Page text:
Benjamin said though some of the guests later called asking for refunds of their bookings, yet holidaymakers, historians and tourists, in compliance with COVID-19 protocols, spent a good number of days, relaxing, conducting researches and enjoying the most beautiful natural scenery, the endless high mountains and the surrounding six host communities, which is a study themselves.

Benjamin said the popular Cable Cars which had broken down are now fixed and have begun once again to cruise tourists, fun-seekers and nature lovers from the foot of the hills over the top of the Becheve community mountains, the highest in the state, to the ranch.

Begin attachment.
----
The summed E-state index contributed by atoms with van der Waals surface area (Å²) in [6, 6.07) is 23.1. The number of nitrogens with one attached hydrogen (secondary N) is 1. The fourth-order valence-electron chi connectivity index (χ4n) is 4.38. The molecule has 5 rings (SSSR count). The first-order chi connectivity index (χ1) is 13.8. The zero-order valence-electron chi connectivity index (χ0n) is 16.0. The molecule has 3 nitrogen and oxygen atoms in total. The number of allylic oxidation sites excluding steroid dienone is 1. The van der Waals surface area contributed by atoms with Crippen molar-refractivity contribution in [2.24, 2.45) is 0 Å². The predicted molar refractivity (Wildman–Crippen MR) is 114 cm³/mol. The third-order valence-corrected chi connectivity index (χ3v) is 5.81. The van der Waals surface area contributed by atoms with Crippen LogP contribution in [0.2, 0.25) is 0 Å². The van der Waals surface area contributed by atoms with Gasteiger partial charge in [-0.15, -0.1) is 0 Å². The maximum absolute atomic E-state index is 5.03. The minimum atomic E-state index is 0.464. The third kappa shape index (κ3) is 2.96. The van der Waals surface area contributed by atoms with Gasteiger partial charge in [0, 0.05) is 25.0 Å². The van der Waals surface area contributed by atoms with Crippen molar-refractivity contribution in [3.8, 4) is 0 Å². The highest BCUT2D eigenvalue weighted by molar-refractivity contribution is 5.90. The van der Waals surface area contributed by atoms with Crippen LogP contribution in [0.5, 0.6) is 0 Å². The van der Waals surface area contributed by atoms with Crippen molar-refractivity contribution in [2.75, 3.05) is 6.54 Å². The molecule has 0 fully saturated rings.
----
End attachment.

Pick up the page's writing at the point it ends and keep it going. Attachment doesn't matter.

The cable cars, first in this part of Africa, were reported to have broken down during the years of abandonment when private managers withdrew from the resort in the heat of labour crisis over non-payment of wages and salaries and lack of government discharge of its own role.

According to the natives, the honey, dairy, horticulture and other factories which gainfully engaged the local youths up on the ranch, had also closed shops during the period.

At a time, most parts of the resort were reported to have been unkempt, taken over by weeds, rodents, and reptiles until public pressure impelled Gov. Ayade who hails from nearby Obudu Local Government Area to pay attention to it.